CLEMSON -- The glove of Ross Wilson is where Clemson scoring threats met their death Saturday.
Selected in the 10th round of the major baseball league draft, the Alabama junior was taken not so much for a .274 batting average, but for his smooth glove work at second base.
In the fifth and the eighth innings Saturday, Wilson demonstrated his soft hands, fleet feet, and ability to quickly transition from fielding a ground ball to tossing accurate throws to shortstop, beginning a pair of rally-killing double plays.
Alabama coach Mitch Gaspard credited the plays with saving the day for Alabama in its 5-4 win in the opening game of the Clemson Super Regional.
"I think that is the strength of our ball club, our infield play," Gaspard said. "Three of the four (infielders) have been starting for either three or four years together. You get to this part of season, you have to pick up groundballs and turn double plays.
"That was the key to the game."
Defense is not a strength for Clemson this season.
In the final week of the regular season, Jack Leggett benched shortstop Brad Miller, who has since returned to the lineup.
Clemson has posted its lowest fielding percentage (.962) since 2004, while Alabama has brushed with a .980 mark for most the season.
In a conversation with his former coach a few years back, Leggett asked his mentor, John Winkin, what was the biggest difference between teams in the College World Series and teams that fall short. The old Maine coach said defense, more specifically teams that can turn the double play.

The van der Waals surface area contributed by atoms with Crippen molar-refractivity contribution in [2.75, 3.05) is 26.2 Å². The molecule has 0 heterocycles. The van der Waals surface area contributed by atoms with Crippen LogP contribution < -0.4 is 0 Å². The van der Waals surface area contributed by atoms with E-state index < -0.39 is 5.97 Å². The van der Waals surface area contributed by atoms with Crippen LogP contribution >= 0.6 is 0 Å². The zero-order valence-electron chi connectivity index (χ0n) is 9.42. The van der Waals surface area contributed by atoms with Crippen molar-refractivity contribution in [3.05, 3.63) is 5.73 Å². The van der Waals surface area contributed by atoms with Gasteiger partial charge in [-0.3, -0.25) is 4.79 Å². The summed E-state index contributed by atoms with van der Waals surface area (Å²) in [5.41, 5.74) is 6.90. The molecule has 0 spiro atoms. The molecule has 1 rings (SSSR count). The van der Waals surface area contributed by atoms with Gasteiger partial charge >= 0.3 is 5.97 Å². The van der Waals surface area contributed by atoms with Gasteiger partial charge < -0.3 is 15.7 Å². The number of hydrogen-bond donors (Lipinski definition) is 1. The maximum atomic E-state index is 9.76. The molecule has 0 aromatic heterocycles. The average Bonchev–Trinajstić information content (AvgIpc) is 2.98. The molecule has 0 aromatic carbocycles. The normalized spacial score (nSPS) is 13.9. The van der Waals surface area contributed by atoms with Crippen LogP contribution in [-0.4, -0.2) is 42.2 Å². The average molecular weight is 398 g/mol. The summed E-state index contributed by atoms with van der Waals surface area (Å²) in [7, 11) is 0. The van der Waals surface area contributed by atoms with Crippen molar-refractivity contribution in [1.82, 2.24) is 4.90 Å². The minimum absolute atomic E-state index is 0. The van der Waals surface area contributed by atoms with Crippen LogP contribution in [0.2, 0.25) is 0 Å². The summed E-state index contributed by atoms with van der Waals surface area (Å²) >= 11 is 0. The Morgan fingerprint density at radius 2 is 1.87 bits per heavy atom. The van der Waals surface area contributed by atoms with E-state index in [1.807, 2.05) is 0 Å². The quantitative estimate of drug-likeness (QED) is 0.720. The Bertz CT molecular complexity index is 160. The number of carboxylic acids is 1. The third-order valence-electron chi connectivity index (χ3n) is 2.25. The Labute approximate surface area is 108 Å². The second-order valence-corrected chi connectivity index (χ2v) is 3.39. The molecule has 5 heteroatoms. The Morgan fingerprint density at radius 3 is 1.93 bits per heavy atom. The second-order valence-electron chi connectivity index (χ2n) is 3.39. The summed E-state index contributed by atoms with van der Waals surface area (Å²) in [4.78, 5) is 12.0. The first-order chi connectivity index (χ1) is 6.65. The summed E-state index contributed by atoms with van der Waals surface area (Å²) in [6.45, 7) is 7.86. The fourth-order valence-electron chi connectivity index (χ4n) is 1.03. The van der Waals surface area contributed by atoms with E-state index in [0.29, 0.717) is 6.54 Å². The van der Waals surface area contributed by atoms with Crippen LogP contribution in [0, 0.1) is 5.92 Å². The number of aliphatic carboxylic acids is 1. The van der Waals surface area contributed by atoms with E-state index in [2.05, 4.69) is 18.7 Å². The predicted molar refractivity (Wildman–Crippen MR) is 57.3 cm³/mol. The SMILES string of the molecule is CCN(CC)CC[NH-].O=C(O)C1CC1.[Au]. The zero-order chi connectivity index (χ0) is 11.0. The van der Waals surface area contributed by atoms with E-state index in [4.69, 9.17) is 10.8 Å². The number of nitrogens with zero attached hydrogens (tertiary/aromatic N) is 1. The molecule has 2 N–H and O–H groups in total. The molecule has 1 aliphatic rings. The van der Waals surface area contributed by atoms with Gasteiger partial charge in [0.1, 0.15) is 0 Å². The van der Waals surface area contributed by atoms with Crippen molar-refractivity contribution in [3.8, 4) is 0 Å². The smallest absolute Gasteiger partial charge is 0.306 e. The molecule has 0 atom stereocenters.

The Crimson Tide did Saturday, and Alabama (42-23) is now just one win from the College World Series. The teams return to the field at 7 p.m. today.
With the bases loaded in the fifth, Clemson's Brad Miller hit a ball sharply to Wilson, who began an inning-ending double play.
In the eighth, it was Mike Freeman who ended Clemson's last best threat with a sharp grounder to Wilson.
"They turned double plays when they had to turn them," Leggett said. "That's the only thing that is going to keep us from tying the game."
The Clemson (41-23) defense faltered.
Two third-inning errors led to four unearned runs.
In the third, Clemson starter Casey Harman bobbled a routine grounder to place runners on first and second with no outs. After sandwiching a hit by pitch around a pair of outs, third baseman John Hinson bobbled a grounder, allowing a run to score. The Crimson Tide followed with back-to-back hits, finishing the inning with a 5-0 lead.
Clemson rallied for four runs in the bottom of the third. And in the sixth, a pinch-hit RBI triple by Chris Epps cut the Alabama lead to 5-4.
But Clemson's eighth-inning rally was its last best chance, and it was ended by a double play.
Harman (8 1/3 innings, one earned run, no walks, nine strikeouts) was sharp enough to keep the Tigers in the game, pitching into the ninth and totaling 122 pitches.
But Alabama starter Jimmy Nelson was also effective, recording 12 groundball outs, including two key double plays, two plays that once again place the Tigers' backs against the wall.
"Nothing this season has been easy," Freeman said. "We are not going to back down."